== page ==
HAVANA (Reuters) - Cuban leader Fidel Castro blasted Republican presidential candidate John McCain on Friday for his criticism of the Cuban government this week, saying McCain had shown why he finished near the bottom of his class at West Point.
In his latest newspaper column, Castro also attacked President George W. Bush for his speech on Wednesday announcing that U.S. citizens would be allowed to send cell phones to Cuba.
"A deluge of speeches and lies they directed at Cuba," Castro said in a column published in Communist Party newspaper Granma. "How far they are from knowing Cuba and its people."
McCain, speaking in Miami on Tuesday, vowed to maintain the United States' 46-year-long trade embargo against the island until, among other things, the Cuban government frees political prisoners and holds internationally monitored, multi-party elections.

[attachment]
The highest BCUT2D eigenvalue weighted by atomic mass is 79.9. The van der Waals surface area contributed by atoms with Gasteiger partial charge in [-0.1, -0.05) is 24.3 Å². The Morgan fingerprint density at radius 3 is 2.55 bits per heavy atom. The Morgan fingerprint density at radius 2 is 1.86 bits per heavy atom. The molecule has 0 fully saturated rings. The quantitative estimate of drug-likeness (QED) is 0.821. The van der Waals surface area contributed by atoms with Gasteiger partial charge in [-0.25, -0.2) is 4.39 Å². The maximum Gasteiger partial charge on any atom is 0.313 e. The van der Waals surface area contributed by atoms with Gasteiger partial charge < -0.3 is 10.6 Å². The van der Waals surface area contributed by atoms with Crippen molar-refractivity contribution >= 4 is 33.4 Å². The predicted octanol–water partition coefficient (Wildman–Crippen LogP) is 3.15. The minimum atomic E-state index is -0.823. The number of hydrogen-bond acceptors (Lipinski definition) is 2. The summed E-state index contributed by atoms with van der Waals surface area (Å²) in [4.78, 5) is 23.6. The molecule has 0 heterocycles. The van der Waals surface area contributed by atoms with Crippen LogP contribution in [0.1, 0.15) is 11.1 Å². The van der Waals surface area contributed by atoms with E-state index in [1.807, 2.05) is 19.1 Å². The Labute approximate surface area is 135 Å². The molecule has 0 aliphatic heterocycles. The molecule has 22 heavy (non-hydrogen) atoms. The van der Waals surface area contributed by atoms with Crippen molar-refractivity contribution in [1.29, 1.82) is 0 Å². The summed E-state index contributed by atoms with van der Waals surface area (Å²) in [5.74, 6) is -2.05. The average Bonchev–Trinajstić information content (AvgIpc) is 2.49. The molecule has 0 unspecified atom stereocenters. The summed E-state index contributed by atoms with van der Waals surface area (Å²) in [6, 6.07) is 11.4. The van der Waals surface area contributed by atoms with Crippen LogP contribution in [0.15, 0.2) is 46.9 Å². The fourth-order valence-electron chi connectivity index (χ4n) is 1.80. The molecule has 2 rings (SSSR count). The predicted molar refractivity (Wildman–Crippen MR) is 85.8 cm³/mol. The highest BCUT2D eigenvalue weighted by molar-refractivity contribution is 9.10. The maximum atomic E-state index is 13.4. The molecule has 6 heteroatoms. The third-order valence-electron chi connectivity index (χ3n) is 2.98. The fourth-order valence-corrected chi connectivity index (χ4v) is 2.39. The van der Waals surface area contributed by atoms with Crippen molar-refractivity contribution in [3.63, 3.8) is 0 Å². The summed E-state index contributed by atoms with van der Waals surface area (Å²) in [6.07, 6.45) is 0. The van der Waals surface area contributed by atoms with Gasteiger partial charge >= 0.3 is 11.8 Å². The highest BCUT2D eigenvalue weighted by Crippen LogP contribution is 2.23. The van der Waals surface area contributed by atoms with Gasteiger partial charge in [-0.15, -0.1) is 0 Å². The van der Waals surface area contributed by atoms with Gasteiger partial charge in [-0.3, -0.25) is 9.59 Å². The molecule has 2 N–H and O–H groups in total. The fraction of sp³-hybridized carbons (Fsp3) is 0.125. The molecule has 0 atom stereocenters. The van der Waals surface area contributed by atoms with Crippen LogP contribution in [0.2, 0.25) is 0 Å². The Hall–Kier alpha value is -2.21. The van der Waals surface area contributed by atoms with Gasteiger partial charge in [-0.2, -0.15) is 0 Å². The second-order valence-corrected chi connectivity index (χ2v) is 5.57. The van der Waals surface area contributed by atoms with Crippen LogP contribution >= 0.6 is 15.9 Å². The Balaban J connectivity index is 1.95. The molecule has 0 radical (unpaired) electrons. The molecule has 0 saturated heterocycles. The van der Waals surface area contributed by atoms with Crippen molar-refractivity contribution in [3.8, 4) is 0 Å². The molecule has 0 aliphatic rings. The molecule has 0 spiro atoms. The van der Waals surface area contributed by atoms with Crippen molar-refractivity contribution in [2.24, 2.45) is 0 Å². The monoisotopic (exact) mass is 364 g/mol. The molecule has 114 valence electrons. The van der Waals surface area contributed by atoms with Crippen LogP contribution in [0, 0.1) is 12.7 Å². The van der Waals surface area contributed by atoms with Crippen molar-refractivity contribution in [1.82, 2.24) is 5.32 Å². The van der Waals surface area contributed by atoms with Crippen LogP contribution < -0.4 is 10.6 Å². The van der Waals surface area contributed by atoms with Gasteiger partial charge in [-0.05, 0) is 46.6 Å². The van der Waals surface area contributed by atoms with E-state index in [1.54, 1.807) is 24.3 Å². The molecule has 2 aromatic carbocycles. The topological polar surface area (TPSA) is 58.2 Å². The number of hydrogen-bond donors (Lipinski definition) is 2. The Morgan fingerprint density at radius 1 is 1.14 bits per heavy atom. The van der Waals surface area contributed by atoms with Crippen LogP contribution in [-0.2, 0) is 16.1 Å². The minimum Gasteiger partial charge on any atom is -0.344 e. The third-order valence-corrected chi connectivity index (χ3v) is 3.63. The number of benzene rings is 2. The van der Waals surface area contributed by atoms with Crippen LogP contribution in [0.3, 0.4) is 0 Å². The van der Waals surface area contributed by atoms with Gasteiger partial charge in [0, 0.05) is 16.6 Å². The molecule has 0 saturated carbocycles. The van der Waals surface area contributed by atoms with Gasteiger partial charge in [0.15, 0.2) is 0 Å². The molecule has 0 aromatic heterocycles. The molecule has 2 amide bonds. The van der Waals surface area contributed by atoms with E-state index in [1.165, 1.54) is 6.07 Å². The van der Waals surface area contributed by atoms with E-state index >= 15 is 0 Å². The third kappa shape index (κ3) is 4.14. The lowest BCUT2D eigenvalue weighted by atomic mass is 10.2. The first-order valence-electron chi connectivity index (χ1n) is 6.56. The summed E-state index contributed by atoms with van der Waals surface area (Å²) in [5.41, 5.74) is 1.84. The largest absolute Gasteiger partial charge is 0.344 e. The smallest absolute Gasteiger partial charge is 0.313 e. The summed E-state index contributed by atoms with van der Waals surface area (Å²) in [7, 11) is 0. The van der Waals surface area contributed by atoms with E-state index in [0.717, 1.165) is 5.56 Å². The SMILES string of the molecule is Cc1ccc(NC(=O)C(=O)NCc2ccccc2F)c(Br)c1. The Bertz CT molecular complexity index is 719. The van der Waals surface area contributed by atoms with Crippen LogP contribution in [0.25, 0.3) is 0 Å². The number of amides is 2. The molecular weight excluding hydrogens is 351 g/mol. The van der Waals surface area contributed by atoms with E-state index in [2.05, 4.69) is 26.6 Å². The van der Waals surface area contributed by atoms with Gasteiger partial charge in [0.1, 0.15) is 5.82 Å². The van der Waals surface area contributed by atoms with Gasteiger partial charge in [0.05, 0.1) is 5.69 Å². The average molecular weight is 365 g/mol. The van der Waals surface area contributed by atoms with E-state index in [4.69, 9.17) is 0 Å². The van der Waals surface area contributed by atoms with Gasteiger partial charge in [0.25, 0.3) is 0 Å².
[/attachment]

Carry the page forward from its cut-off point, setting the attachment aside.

"McCain, in his book 'Faith of My Fathers,' admitted that he was among the last five students in his course in West Point," Castro wrote. "He's showing it."
Castro provisionally stepped aside in July 2006 following intestinal surgery but still writes periodic columns. In February, he resigned the presidency, opening the way for the National Assembly to elect his younger brother Raul to replace him.
Despite the embargo, Bush said Americans would be allowed to send cell phones to their relatives in Cuba, in what appeared to be a response to recent reforms initiated by Raul Castro.
Bush called the reforms a "cruel joke" and accused Cuba of mistreating political opponents and oppressing the Cuban people.
"He doesn't speak of the circle of hunger and blockade (embargo) that last decades," Castro said, describing the comments of McCain and Bush as "gross lies."
(Reporting by Jeff Franks; Editing by Bill Trott)